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Philadelphia story

By Diogenes (articles ) | Sep 22, 2005

Where have we heard this before?

In a lengthy, combative answer to a scathing grand-jury report, the Archdiocese of Philadelphia argues that the criticism of its response to clerical abuse is unfair, because:

  • only a small percentage of priests molested children
  • sexual abuse was a problem in other institutions, too-- not just the Catholic Church
  • the grand-report is "focusing only on salacious details" (instead of saying nice things? in a grand jury report?)
  • back then people didn't know that molesters can't be "cured" by psychiatric treatment
  • and anyway lots of clerical molesters were apparently "cured" by treatment
  • the archdiocese cooperated fully with investigators (even if investigators thought otherwise)
  • the archdiocese had excellent policies in place for dealing with clerical molesters
  • and anyway those policies have been completely overhauled

Above all, the archdiocese absolutely positively did not reassign priests who were guilty of sexual abuse. Never ever. Except sometimes. And "to its knowledge no priest, subsequent to the medical evaluation and reassignment, engaged in any additional act of criminal sexual abuse with a minor." [Emphasis added, just to show how sweeping the archdiocesan statement is.]

Yes, we've heard it all before. And over the past 5 years, we've seen similar archdiocesan defenses dismantled, plank by plank, as new facts emerge. But it's at least logically possible that in this case, the defense will hold up.

Or is it? In one clear, sweeping statement, the archdiocese claims:

The Archdiocese did not engage in a 'cover-up' of the sexual abuse of minors by priests.

Ah. So when a priest was found to have raped children, did archdiocesan officials contact families in his parish, to make sure that other children were not molested, too? Did they put local law-enforcement officials on alert? Did they provide an honest explanation for the priest's removal from the rectory? When a priest-abuser was returned to ministry after psychological treatment, was anyone warned to keep an eye on him?

Face it: If they didn't tell the truth, then they engaged in a cover-up. Did they tell the truth?

Next question: Are they telling the truth now?

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Show 5 Comments? (Hidden)Hide Comments
  • Posted by: Eleazar - Sep. 23, 2005 12:06 PM ET USA

    In re Leo13: They've been buying into the "therapy culture" for 30+ years. The question is, can they get and stay (morally) sober. I see this as yet another example of modernism in the (American) Church.

  • Posted by: - Sep. 22, 2005 2:54 PM ET USA

    The shocking thing about the "therapy" culture embraced by the bishops is that it is used to relieve perpetrators of any moral responsibility for their foul acts. We see this same culture in our courts, with judges administering therapy in lieu of imposing punishment. While there is a role for psychology, psychiatry and other healing professions, the Church should abstain from buying into the "therapy" world view so prevalent in our culture.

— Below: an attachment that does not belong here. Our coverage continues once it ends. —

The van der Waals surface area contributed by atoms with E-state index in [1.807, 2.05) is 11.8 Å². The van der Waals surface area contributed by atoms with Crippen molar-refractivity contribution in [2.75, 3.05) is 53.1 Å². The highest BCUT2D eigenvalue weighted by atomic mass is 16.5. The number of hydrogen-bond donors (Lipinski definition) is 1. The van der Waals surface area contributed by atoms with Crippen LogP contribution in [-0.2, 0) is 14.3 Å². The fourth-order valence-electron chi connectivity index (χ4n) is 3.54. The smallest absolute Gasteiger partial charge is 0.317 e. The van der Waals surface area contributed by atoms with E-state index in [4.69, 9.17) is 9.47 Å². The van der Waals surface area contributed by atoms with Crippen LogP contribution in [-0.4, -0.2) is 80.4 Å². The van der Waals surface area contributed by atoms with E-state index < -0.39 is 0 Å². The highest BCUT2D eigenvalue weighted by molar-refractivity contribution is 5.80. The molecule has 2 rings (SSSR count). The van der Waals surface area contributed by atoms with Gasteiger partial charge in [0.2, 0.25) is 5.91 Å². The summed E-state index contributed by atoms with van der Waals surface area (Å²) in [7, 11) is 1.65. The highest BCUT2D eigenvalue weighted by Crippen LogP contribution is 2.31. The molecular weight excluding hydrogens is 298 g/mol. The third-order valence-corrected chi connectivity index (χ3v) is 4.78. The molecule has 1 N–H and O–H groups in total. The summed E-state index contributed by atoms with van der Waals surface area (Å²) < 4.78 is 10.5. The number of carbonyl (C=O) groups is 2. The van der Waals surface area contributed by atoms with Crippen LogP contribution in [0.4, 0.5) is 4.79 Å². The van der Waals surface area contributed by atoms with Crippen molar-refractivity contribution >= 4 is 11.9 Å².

• Posted by: Eleazar - Sep. 22, 2005 1:32 PM ET USA

    Like Odysseus, I have been greatly disturbed by the extent to which the American Catholic Church bought into the therapeutic culture (irony intended.) Not only has psychology proven to have missed the mark so completely, it has also been used as cover for the cowardice of the episcopate. But that raises questions; can a molester ever be trusted again? Can he ever be returned to a position of trust without supervision, especially considering the consequences?

  • Posted by: Eusebuis1 - Sep. 22, 2005 11:32 AM ET USA

    Will it be Archbishop Levada's job to inform our Holy Father about this distorted (and even biased) Grand Jury Report. Who in the Vatican will summarize the Report for our Holy Father? I'm sure it will be accurate (?) and support the Archdiocese of Philadelphia observations. Hopefully, the Catholic World Report will have an in-depth article on the Report and Archdiocese of Philadelphia response. Maybe there would be a chance that Pope Benedict will eventually get factual information.

  • Posted by: - Sep. 22, 2005 11:17 AM ET USA

    The angle of this whole thing that I rarely hear mentioned is the "therapy" issue of these priests. I find it really disturbing that the church has bought into this whole idea of embracing and using the psychological professions. Where were psychologists 200 years ago? Did they exist? Psychology is a type of religion founded on theories proposed by their prophets. Why does the church feel the need to consult at every turn with these false religions? Is that not heresy?

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